Since HSPs tend to take in the feelings of others, they also tend take care of, and feel responsible for, others, a lot. They are often helping, taking care of others, solving problems, supporting others and so on. To this extend they tend not to take care of themselves. And so they tend to have health problems more than others. When others are not as supportive of them, as they are, they tend to feel resentful or hurt. They often feel that people make impossible demands of them, or that the people around them are impossible to please, to satisfy or are just plain unreasonable.
HSPs are also sensitive to sensory stimuli. The world is vivid, bright, intense and dark for them. One has to think of the colors in Van Gogh’s paintings to know how it feels for the HSP’s, from the inside. Colors, sounds, forms, scenes, ambiences all have a powerful effect on their psyches. They tend to evoke memories and recollections in the HSP more than in others. And so often, HSPs need to withdraw from these stimuli, into a quite place where their senses can recover.
HSPs tend to take the entire responsibility of the maintaining harmonious relationships. And so when disharmony in relationships happens, it troubles them a great deal, and that is another reason why they tend to be socially aloof.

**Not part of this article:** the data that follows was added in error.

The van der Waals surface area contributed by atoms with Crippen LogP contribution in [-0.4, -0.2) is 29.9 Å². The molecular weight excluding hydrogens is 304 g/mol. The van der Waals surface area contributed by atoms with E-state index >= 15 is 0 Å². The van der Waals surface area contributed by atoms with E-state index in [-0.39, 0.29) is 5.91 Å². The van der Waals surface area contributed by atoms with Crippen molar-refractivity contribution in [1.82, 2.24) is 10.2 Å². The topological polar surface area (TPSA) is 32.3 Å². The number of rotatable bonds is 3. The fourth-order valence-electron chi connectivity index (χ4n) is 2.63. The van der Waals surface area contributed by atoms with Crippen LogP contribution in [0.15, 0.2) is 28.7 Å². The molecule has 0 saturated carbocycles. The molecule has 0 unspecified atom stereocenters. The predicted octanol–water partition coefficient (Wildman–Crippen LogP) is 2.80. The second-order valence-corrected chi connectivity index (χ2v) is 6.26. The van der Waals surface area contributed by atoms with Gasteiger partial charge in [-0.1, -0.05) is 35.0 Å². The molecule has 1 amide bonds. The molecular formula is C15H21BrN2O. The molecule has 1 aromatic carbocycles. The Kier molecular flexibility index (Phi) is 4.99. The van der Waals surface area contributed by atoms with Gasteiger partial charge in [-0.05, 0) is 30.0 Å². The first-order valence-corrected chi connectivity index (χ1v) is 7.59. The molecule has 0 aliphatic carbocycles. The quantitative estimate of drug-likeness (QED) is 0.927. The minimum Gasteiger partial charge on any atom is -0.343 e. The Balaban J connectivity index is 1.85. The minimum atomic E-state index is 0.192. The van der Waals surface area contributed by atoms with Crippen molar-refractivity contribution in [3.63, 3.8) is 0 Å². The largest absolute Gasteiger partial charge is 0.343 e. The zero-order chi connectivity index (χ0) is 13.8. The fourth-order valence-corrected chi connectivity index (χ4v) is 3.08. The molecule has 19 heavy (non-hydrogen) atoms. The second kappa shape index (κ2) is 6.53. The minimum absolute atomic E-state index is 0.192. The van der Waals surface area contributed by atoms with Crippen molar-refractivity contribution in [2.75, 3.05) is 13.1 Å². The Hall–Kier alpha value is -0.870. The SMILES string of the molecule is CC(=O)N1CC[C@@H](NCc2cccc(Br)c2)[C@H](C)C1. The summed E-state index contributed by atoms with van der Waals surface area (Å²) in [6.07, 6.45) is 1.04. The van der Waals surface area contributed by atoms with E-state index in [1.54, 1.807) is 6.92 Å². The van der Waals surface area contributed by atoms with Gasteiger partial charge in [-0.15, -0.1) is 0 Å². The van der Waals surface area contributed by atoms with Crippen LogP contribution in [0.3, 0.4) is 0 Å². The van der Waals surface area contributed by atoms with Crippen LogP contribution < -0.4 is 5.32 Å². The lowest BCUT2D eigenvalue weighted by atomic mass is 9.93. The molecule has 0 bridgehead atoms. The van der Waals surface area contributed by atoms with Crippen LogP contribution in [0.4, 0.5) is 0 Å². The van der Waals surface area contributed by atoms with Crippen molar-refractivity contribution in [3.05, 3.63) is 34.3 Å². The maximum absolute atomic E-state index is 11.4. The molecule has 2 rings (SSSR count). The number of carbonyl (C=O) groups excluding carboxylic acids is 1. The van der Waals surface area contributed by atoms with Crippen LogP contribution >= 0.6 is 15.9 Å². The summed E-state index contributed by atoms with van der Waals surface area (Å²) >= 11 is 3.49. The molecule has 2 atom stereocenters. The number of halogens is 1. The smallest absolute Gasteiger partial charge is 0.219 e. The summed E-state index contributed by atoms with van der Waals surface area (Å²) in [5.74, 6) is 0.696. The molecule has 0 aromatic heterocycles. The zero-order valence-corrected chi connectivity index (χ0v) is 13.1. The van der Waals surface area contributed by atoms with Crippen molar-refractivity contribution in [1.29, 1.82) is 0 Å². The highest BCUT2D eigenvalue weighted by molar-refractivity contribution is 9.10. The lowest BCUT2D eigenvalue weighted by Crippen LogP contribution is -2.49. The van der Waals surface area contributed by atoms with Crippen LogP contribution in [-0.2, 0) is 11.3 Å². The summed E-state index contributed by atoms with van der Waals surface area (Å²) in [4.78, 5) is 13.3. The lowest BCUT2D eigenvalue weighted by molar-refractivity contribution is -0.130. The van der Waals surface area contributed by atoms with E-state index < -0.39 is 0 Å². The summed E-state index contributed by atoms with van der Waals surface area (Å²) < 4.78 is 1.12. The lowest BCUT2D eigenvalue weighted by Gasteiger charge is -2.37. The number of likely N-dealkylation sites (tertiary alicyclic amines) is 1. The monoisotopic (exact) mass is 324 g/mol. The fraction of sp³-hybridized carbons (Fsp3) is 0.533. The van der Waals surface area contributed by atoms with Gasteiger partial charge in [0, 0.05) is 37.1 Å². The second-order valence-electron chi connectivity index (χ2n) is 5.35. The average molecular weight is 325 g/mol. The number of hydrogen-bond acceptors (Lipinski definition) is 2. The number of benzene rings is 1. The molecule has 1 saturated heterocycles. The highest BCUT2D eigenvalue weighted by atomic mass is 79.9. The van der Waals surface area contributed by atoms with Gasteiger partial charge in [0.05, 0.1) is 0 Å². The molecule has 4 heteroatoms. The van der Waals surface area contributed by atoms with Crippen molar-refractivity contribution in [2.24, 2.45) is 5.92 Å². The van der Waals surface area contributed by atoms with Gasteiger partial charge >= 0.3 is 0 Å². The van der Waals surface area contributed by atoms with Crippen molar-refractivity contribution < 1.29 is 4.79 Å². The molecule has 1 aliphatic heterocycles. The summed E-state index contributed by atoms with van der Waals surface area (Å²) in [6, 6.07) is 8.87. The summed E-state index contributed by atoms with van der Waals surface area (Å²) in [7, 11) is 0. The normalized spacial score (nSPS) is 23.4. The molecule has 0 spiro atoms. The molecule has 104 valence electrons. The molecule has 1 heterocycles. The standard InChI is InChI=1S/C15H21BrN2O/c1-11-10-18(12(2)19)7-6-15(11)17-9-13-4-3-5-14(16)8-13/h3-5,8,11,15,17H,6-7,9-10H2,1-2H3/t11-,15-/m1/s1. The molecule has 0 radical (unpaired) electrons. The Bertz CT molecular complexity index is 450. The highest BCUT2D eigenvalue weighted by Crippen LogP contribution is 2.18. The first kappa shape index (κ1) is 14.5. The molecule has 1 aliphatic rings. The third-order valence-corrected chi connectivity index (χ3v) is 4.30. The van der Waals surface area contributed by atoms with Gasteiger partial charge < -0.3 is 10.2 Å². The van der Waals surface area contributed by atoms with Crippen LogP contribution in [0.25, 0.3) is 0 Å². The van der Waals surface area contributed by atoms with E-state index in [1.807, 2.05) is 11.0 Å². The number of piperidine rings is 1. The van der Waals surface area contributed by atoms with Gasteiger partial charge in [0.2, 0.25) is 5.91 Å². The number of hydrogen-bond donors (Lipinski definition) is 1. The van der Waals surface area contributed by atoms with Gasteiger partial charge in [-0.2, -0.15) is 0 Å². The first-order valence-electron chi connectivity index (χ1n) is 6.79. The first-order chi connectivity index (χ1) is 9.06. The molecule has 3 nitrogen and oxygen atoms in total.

HSPs are also prone to addiction more than others. They may become addicted, not only to substances for desensitization and coping, but also to emotions such as anger and aggression or to certain relationship behaviors such as compulsively rescuing or ‘saving’ people, or seducing, or the ‘high’ of repeatedly falling in love or sex.
For all the above reasons, HSPs are particularly more vulnerable to stress, than others.
The vulnerability (and the often, strengths) of the HSP is best summed up in the following quote by the Pulitzer Prize winning author, Pearl S Buck. She says:
The truly creative mind in any field is no more than this:
A human creature born abnormally, inhumanly sensitive.
a touch is a blow,
a sound is a noise,
a misfortune is a tragedy,
a joy is an ecstasy,
a friend is a lover,
a lover is a god,
and failure is death.
Add to this cruelly delicate organism the overpowering necessity to create, create, create —— so that without the creating of music or poetry or books or buildings or something of meaning, his very breath is cut off from him. He must create, must pour out creation. By some strange, unknown, inward urgency he is not really alive unless he is creating. Pearl S. Buck